A submerged idol of Lord Shiva stands in the flooded River Ganga, in Rishikesh. Climate change and
ill-planned human intervention have increased vulnerability to disasters in fragile Himalayan mountain range, according to experts. (PTI/File photo)
By Gaurav Saini :
CLIMATE change and ill-planned human interventions in the Himalayas have accentuated the vulnerability of the hills to disasters, resulting in a manifold increase in loss of property and human lives, experts say. Recently, flash floods obliterated a base camp site near the Amarnath cave shrine in Jammu and Kashmir’s Pahalgam, killing 15 pilgrims. In the North-East, the sixth most earthquake-prone belt in the world, a colossal landslide killed 56 people, including Territorial Army soldiers, railway workers and villagers in Manipur’s Noney district on June 30. Several key roads are currently blocked due to landslides triggered by heavy rain in Jammu and Kashmir, Himachal Pradesh, Uttarakhand and the North-East. The Himalayas are inherently vulnerable to heavy rains, flash floods, landslides etc, as these are new mountains which are still growing and are seismically very active.
“Climate change has added another layer of vulnerability. It is acting as a force multiplier and making landslides, flash floods and cloudbursts more disastrous,” said Himanshu Thakkar, coordinator of South Asia Network on Dams, Rivers and People (SANDRP). The fragility of the mountains has increased due ill-thought human interventions – dams, hydropower projects, highways, mining, deforestation, buildings, unregulated tourism and pilgrimage.
“We do not do any honest environmental impact assessment, nor do we keep in mind the carrying capacity of the mountains. We do not even have a credible disaster management system in place for the Himalayas,” Thakkar said. Food security is at risk in the hills, with landslides, flash floods and soil erosion affecting agricultural land. “Earlier, we had dense forests in catchment areas which helped rainwater percolate into the ground which would become available after the monsoon as springs. Now, the rainwater just runs off due to denuding forests. Therefore, springs are disappearing which in-turn is reducing the availability of water for irrigation,” he said. According to a report released by NITI Aayog in August 2018, around 50 per cent of the springs in the Indian Himalayan Region (IHR) are drying up. There are five million springs across India, of which nearly three million are in the IHR alone. Over 200 million people in India depend on springs, of which 50 million people reside in the 12 States of the region, the report said. Hemant Dhyani, a member of the Supreme court-appointed high-powered committee on Char Dham highway project in Uttarakhand, said the Himalayas, the youngest mountain range in the world, are naturally primed for calamities. “More forest fires are being reported due to the dip in moisture as springs are drying up,” he said.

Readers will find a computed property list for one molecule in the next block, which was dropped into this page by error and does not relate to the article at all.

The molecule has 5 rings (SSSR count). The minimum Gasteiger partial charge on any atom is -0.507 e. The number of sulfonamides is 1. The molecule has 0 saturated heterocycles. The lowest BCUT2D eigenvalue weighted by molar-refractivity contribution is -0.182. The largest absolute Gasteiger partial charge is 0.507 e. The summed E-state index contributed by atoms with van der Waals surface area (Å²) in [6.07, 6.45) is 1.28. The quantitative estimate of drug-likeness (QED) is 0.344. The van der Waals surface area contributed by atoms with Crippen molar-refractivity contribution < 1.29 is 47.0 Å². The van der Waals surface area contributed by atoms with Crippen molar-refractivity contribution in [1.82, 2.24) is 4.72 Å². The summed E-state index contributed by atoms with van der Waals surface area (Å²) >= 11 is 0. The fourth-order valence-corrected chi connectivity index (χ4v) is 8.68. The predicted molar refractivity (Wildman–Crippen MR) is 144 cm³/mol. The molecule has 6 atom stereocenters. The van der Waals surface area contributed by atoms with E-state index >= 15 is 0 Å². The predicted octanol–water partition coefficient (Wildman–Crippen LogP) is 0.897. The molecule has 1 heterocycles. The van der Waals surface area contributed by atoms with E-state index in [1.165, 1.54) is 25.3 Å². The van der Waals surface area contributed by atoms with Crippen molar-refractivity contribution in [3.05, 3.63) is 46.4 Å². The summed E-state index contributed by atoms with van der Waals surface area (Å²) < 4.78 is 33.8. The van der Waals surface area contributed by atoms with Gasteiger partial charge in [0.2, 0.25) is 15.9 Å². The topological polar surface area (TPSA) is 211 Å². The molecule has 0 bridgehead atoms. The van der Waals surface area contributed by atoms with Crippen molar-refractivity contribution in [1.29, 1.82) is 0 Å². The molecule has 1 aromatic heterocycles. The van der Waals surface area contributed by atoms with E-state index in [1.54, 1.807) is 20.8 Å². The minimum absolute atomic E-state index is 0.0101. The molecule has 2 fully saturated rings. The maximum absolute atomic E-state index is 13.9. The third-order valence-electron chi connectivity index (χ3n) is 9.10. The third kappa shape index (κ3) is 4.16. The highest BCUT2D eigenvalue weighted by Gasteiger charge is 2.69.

According to a 2020 study by Wadia Institute of Himalayan Geology, an autonomous institute under the Ministry of Science and Technology, black carbon concentrations near the Gangotri glacier rises by 400 times in summer due to forest fires and burning of agricultural waste, which can trigger glacial melt because of the light-absorbing nature of black carbon. “There is a need to maintain green cover up to 100-150 km downstream of glaciers. These areas should be declared as eco-sensitive zones. Rich, dense forest will act as buffer zones and store water from the glaciers,” Dhyani said. Climate change is aggravating the outcomes of unplanned construction projects and unregulated tourism, he said. Agencies are making deep cuts into mountains to construct wide roads. This destabilises the slopes and triggers landslides, Dhyani said. With hydropower projects clogging the river basins, the February 2021 Rishi Ganga disaster was waiting to happen, he said.